COLUMBUS, Ohio -- Joe Daniels now finds himself using all those life lessons about coping with adversity and battling against the odds.
In 37 years as a coach, including the past seven working with Ohio State's quarterbacks, Daniels has been there for countless players, pushing them to give just a little bit more, to fight a little harder and to be focused against an unrelenting opponent.
Now the terms are almost identical even if the stakes are far higher as Daniels deals with cancer. He's not coaching the Buckeyes this spring while he recovers after having a diseased kidney removed in February.
"The biggest thing right now is recovering from the surgery," he said quietly in a hall at the team's practice facility. "They told me it would take time. Now, I didn't want it to take as long as it is. But I understand."
Nick Siciliano, who was on the Ohio State football staff as an administrator, is filling in for Daniels. He said he's trying not to worry Daniels with the daily concerns of spring workouts -- and makes it clear that he has no design on taking the job permanently.
"As soon as he gets healthy, he can have his warm seat back," he said.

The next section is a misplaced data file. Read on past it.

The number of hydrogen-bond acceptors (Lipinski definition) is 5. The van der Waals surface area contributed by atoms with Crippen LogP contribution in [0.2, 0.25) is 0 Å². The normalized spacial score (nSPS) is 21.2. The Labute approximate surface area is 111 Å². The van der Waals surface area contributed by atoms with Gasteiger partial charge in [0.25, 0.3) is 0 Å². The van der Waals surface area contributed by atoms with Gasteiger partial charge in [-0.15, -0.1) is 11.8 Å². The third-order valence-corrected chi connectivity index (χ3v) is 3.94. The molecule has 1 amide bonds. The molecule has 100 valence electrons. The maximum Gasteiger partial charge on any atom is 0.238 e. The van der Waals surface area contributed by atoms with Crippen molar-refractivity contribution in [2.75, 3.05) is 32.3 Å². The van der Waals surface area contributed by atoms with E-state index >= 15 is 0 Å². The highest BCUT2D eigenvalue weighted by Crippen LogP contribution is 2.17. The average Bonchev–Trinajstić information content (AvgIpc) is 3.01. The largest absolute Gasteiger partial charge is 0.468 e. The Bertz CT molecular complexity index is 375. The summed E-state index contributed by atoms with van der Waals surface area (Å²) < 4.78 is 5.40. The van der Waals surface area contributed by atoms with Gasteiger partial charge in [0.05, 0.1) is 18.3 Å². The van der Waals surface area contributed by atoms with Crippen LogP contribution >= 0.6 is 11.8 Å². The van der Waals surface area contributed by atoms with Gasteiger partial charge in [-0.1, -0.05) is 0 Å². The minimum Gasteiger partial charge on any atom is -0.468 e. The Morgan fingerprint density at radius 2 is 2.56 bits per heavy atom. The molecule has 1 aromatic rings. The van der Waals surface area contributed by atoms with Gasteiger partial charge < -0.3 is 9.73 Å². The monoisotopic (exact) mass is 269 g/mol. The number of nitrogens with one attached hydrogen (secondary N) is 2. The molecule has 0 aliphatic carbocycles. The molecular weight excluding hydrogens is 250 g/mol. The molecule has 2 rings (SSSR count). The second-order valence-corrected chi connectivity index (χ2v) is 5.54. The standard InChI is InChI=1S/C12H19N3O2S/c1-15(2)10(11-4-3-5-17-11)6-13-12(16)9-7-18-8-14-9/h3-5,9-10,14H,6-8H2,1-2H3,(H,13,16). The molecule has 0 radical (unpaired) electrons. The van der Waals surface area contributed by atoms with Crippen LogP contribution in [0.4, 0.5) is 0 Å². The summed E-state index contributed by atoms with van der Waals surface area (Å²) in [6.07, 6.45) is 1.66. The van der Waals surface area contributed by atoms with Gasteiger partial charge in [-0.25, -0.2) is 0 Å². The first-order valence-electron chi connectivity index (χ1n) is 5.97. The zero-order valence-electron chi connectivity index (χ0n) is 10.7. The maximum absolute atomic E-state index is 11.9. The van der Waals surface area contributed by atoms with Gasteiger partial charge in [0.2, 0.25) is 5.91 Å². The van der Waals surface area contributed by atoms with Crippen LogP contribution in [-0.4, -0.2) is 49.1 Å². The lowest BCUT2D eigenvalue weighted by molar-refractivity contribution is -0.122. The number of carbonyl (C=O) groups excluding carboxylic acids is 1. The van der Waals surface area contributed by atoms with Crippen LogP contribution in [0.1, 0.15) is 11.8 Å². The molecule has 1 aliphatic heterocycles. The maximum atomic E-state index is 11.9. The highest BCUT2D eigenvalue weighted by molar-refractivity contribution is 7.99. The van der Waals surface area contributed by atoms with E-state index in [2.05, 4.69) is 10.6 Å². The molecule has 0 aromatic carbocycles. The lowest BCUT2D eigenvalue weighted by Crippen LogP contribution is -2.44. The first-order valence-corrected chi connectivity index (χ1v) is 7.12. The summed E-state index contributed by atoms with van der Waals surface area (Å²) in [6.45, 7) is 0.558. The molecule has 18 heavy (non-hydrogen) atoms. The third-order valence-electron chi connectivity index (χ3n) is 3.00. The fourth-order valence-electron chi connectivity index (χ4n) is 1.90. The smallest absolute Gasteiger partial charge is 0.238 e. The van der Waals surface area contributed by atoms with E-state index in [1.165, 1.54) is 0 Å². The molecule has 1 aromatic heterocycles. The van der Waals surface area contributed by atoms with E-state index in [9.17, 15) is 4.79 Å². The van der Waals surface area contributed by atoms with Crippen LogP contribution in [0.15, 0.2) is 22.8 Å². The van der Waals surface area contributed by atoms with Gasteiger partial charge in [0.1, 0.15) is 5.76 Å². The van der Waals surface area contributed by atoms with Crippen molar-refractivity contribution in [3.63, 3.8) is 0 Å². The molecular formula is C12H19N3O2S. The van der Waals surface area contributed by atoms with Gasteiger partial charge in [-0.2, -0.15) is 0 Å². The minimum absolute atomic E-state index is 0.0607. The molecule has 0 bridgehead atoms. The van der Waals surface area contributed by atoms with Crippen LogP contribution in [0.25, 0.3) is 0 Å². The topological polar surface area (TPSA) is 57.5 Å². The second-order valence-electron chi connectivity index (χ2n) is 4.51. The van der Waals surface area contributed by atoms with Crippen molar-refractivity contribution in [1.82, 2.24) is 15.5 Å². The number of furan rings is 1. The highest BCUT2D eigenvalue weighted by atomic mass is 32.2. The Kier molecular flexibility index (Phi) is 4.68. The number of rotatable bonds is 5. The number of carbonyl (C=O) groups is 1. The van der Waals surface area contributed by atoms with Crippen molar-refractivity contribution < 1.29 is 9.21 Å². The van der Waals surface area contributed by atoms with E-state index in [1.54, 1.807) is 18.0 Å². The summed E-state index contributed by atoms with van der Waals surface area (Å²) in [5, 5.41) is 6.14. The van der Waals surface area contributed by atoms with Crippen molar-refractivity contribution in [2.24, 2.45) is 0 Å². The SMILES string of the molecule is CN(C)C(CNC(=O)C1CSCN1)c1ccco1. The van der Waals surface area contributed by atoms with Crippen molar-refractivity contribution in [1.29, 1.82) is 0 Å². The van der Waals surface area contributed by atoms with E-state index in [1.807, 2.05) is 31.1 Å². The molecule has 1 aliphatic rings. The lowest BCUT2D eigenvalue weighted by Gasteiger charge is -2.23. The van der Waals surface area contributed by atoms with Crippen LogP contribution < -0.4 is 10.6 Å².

Sometimes Daniels has to battle his impatience. Head coach Jim Tressel has noticed.
"He's got to be smart. We always tell our guys you can't win the championship in the spring," Tressel said. "I told him the last I checked we didn't have a real game until Aug. 30."
Quarterback Todd Boeckman, preparing for his second year as a starter, has noticed how Daniels has confronted his health problems.
"That's very inspirational to me," Boeckman said. "I look up to him so much. I can't believe what he's going through."
Daniels is certain each morning that he is improving.
"Every day I'm getting a little bit better, a little bit stronger," he said.
Many have been touched by what Daniels has already overcome.
"He's the toughest guy I ever met in my life," Siciliano said.